Minnesotans favor the incumbents who are running as governor and senator, but a new poll finds in the 2016 race for the White House where there is no incumbent in the face, candidates with names of previous incumbents are prevailing.
MPR News has the results of a poll of 800 likely voters from the Suffolk University Political Research Center in Boston. The survey, conducted from last Thursday through this Monday, has a 3.5 percent margin of error.
The story says that while DFL'ers Mark Dayton and Al Franken are running well ahead of their Republican challengers, neither incumbent Democrat is drawing more than 50 percent support, seen as a critical threshold for a candidate's strength. One in four voters said they were undecided on the governor’s race; it's one in five in the Senate race. The Pioneer Press notes that Dayton leads his Republican challengers by between 12 and 18 percentage points, while Franken is ahead of GOP opponents by 15 to 16 points
Most Republicans polled are undecided in the GOP governor and Senate nomination battles; 62 percent in the Senate race, 67 percent in the governor’s race. Franken faces Republican challengers State Sen. Julianne Ortman, State Rep. Jim Abeler, businessman Mike McFadden, and St. Louis County Commissioner Chris Dahlberg. Republicans vying to run against Dayton are state Sen. Dave Thompson, state Rep. Kurt Zellers, Hennepin County Commissioner Jeff Johnson, former state Rep. Marty Seifert and businessman Scott Honour.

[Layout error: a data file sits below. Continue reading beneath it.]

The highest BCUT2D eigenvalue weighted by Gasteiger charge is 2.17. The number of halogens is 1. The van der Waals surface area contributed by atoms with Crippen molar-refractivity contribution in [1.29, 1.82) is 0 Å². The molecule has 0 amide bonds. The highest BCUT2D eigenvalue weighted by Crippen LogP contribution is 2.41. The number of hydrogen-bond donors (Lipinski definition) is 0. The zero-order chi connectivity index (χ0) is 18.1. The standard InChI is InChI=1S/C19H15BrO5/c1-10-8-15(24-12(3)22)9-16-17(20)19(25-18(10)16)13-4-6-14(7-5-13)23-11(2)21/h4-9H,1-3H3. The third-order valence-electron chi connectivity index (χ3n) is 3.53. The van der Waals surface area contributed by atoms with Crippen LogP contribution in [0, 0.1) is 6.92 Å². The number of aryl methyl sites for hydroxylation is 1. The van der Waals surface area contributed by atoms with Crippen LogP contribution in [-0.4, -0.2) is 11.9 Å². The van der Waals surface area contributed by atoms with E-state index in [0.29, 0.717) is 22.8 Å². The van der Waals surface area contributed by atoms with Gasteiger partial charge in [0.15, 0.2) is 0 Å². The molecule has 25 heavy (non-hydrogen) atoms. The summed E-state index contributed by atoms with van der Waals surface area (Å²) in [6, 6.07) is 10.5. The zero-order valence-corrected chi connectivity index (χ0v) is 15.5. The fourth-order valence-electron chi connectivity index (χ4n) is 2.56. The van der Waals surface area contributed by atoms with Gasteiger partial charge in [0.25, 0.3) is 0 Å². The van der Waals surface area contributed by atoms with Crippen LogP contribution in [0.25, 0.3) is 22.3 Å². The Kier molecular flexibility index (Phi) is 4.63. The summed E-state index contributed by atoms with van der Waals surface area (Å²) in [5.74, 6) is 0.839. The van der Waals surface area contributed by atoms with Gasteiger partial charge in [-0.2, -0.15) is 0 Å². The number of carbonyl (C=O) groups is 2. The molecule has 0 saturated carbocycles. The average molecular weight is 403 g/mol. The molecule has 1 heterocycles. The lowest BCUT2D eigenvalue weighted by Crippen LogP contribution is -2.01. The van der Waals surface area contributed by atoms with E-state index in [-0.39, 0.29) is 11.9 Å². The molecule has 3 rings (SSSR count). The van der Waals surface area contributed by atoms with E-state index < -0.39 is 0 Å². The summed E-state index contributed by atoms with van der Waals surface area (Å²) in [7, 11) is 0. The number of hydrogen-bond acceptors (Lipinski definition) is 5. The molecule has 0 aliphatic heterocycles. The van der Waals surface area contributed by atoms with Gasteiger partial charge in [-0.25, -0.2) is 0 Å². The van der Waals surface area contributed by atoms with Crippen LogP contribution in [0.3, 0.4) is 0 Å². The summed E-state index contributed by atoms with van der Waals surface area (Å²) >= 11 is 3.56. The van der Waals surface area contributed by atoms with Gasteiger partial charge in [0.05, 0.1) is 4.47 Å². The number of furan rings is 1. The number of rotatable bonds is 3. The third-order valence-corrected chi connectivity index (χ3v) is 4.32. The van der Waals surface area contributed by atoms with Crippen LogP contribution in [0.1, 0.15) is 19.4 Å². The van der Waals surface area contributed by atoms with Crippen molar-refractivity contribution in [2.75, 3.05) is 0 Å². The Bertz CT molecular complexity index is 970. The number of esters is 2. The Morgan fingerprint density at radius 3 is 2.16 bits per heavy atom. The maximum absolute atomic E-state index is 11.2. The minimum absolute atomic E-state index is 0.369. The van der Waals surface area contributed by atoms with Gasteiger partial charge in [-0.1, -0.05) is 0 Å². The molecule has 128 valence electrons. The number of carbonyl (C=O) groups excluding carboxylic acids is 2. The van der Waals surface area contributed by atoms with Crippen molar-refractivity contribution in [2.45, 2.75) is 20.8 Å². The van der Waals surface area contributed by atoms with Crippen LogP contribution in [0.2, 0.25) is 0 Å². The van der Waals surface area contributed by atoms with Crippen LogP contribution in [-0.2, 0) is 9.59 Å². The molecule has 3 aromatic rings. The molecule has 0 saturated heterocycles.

KSTP notes that when the poll asked about which presidential candidates Minnesotans favor, familiar names are at the top. The poll found 15 percent of Republican caucus-goers named former Florida Gov. Jeb Bush and Texas Gov. Rick Perry as their first choice. Former Secretary of State Hillary Clinton was the overwhelming favorite among possible Democratic candidates, including Vice President Joe Biden.
When questioned about issues, almost 50 percent of the sample said Minnesota’s economy has improved in the past two years, while 21 percent said it has worsened; on the Affordable Care Act, often called “Obamacare,” 45 percent said it’s generally bad for Minnesota and 41 percent said it is good.